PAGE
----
cruciamentum interview, charnel passages, death metal.
Cover Artwork by Daniel Desecrator

Fair points. Sometimes abundance isn't as great as it seems regardless of how high the volume of releases has been. Jumping into a significant element of death metal, let’s talk cover art. Visually, you’re transitioning from Daniel Desecrator to Dávid Glomba for the new release. What drew you to David’s work, and what were you looking for upon approaching him for the project?

D.L.: Daniel's no longer taking on commissions for album art really left us in a panic as he'd always been considered "our artist," and nobody else was ever in consideration for use other than him. However, when I saw the booklet for Teitanblood's "The Baneful Choir," I was blown away by the depth, detail, and use of color that David had used. I always wanted our artwork to have a sense of depth and scale, and judging from what I saw, David could make that happen.

cruciamentum interview, cruciamentum, death metal.
"Obsidian Refractions" Full Cover Artwork by Dávid Glomba

Having seen the full gatefold artwork for the album, I'd argue he strongly achieved that. How would you describe the collaborative process? Dávid has of course been responsible for bringing to life an abundance of records from across death and black metal, so he’s a trusted partner in that regard.

D.L.: Well, this is was what concerned me about finding a new artist. I’ve never been particularly good at visualizing what our art should look like; frequently, I can only explain what it shouldn’t be. I gave Dávid a brief explanation of the album’s title/concepts, provided him with the lyrics, and, after a brief discussion on artists we liked, just asked him to do whatever he felt inspired to do.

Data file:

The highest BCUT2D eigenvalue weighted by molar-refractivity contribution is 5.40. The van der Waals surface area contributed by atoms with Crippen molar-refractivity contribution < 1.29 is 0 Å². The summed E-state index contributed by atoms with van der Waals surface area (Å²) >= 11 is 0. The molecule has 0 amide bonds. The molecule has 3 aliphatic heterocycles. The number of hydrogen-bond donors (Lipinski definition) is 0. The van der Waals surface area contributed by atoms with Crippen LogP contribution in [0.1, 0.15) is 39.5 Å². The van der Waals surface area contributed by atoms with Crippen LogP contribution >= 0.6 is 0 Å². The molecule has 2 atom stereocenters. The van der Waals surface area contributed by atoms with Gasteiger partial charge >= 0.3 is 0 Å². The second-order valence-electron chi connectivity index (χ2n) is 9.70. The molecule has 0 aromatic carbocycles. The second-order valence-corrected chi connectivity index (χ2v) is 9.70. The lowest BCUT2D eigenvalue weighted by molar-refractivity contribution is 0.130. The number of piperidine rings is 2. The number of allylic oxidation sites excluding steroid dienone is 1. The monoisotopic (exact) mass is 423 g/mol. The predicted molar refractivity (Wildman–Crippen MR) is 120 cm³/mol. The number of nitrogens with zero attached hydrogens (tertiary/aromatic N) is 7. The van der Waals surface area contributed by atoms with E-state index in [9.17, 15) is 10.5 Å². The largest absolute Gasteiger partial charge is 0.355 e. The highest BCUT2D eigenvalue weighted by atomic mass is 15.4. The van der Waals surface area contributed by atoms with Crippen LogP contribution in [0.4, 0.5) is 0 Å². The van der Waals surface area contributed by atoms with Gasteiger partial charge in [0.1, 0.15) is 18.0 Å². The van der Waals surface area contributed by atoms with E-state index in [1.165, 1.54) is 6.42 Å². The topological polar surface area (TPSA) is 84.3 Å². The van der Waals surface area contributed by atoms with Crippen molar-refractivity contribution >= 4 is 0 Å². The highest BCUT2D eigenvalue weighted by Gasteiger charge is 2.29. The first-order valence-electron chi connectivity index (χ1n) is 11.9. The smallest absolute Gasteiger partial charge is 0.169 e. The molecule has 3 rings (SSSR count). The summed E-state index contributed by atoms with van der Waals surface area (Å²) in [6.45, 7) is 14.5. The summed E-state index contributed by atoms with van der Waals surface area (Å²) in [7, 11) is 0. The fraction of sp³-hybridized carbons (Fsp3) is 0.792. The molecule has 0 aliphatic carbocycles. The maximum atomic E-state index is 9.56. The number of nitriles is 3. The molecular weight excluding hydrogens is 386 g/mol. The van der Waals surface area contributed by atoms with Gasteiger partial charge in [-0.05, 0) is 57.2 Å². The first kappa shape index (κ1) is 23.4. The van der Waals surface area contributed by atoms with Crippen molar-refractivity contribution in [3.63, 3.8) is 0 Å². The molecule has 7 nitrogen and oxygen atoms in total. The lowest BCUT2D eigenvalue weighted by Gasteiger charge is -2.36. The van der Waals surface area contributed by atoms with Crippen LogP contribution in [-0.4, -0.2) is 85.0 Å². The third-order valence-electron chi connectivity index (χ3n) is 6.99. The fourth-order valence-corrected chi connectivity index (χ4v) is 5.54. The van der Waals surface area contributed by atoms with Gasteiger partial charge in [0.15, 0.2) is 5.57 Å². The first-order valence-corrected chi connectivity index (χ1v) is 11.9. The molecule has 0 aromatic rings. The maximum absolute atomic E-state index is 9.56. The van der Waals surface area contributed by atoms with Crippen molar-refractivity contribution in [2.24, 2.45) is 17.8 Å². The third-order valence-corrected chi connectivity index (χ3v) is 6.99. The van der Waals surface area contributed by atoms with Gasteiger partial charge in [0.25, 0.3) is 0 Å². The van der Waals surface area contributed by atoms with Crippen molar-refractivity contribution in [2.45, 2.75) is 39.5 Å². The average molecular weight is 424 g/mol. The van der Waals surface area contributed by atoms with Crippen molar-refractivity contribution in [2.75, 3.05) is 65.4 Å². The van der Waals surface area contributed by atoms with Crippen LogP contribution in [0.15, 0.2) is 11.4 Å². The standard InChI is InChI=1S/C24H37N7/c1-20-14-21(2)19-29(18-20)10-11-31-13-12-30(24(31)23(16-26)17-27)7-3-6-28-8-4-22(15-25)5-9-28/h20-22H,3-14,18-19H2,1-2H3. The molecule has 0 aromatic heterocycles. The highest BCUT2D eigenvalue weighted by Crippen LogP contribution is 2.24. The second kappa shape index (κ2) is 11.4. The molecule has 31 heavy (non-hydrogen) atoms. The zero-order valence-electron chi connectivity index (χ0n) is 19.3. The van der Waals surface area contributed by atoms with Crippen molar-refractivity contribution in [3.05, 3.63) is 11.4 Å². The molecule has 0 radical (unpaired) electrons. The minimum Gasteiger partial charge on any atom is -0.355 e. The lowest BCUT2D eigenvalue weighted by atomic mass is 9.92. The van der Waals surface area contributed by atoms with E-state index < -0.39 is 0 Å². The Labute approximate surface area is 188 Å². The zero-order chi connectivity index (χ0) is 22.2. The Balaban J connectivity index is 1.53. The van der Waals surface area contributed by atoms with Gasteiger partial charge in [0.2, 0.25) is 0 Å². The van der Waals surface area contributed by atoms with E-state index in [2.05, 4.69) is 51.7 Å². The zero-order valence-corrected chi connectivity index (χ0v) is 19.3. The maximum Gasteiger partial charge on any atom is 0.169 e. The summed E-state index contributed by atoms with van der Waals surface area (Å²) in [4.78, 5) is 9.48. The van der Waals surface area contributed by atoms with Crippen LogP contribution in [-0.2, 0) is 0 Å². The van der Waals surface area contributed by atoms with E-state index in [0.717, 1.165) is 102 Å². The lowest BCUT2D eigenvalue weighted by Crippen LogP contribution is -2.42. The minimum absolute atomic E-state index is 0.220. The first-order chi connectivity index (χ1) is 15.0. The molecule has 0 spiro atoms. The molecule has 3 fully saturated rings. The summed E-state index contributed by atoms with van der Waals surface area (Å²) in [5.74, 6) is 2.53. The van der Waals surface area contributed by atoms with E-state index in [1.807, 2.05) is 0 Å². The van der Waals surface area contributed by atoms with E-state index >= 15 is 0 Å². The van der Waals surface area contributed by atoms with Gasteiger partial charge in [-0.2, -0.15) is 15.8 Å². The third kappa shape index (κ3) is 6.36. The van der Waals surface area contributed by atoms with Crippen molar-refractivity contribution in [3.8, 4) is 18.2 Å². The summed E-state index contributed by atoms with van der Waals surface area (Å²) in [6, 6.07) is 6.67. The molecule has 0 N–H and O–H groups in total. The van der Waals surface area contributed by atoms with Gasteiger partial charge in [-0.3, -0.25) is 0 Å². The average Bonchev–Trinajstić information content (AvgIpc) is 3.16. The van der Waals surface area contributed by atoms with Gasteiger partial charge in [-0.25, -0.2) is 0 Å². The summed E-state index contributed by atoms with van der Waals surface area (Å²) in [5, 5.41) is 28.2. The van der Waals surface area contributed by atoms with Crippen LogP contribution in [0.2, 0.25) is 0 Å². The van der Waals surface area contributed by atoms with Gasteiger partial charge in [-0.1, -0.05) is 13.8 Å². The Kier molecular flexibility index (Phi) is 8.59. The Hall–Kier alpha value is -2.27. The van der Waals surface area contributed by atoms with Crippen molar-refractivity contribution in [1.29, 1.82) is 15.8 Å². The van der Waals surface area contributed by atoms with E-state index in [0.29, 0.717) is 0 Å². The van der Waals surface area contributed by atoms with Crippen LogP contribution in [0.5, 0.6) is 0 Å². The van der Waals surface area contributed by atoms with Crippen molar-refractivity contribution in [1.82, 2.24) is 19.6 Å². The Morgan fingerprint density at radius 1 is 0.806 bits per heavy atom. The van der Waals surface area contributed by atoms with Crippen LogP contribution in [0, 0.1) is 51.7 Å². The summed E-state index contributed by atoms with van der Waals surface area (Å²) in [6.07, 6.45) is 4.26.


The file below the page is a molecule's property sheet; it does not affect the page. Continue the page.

Where did you two find common ground in terms of visual direction? It’s an excellent piece that of course was meant for a vinyl release.

D.L.: The idea of the art being designed for a large-scale cover inspired by Yes, King Crimson, ELP, Genesis, etc. was at the forefront of my mind. As I mentioned earlier, we didn’t have a great deal of input on the cover; we discussed artists such as Jacob van Swanenburg, Hieronymus Bosch, and Stevan Aleksić – all of which had the complexity and depth, not to mention the dark nature of what I was hoping to achieve, but other than that, Dávid was left entirely to his own devices. I think he did a fantastic job of the art, though; I can see elements of the different sets of lyrics included without it being too obvious, but he captured the bleak, decaying atmosphere of the record perfectly. I’d also like to give special mention to Heresie Graphics, who did a great job with the layout work; I feel his work complimented David’s well.

Alejandro at Heresie sure knows how to put it all together. It’s too early to say and it’s best to bask in the celebration of a new album, but does the significant release of “Obsidian Refractions” signal a more active future for the band?

D.L.: We certainly intend on playing live again, but we'll not be able to play as extensively as we used to. That's fine, though, as I've always felt that live performances should be a special event and that bands shouldn't over-expose themselves. We're slowly working on new material, but as with "Obsidian Refractions", it'll happen when the time is right. We're not rushing to ride any particular wave; the next release will be out when it's ready, hopefully sooner than eight years, but I promise nothing.


Obsidian Refractions is available now via Profound Lore Records (Listen).

cruciamentum interview, cruciamentum, death metal.
Cover Artwork by Dávid Glomba